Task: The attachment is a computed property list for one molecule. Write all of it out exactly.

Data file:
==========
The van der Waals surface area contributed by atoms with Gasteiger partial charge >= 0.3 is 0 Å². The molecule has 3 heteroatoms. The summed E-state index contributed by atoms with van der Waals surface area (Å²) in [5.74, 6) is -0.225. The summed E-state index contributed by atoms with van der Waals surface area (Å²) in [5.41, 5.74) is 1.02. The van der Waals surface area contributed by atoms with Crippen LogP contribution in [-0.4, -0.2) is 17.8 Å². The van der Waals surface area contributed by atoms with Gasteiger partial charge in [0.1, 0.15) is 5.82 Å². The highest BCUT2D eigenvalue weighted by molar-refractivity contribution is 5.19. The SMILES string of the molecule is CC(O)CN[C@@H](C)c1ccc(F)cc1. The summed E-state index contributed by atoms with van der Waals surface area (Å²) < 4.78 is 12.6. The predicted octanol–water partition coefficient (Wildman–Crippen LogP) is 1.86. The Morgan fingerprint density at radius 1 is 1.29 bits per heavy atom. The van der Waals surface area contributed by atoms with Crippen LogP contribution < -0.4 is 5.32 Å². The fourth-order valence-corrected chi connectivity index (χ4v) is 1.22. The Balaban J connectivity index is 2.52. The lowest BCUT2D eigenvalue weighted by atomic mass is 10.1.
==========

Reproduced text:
The van der Waals surface area contributed by atoms with Gasteiger partial charge >= 0.3 is 0 Å². The molecule has 3 heteroatoms. The summed E-state index contributed by atoms with van der Waals surface area (Å²) in [5.74, 6) is -0.225. The summed E-state index contributed by atoms with van der Waals surface area (Å²) in [5.41, 5.74) is 1.02. The van der Waals surface area contributed by atoms with Crippen LogP contribution in [-0.4, -0.2) is 17.8 Å². The van der Waals surface area contributed by atoms with Gasteiger partial charge in [0.1, 0.15) is 5.82 Å². The highest BCUT2D eigenvalue weighted by molar-refractivity contribution is 5.19. The SMILES string of the molecule is CC(O)CN[C@@H](C)c1ccc(F)cc1. The summed E-state index contributed by atoms with van der Waals surface area (Å²) < 4.78 is 12.6. The predicted octanol–water partition coefficient (Wildman–Crippen LogP) is 1.86. The Morgan fingerprint density at radius 1 is 1.29 bits per heavy atom. The van der Waals surface area contributed by atoms with Crippen LogP contribution < -0.4 is 5.32 Å². The fourth-order valence-corrected chi connectivity index (χ4v) is 1.22. The Balaban J connectivity index is 2.52. The lowest BCUT2D eigenvalue weighted by atomic mass is 10.1.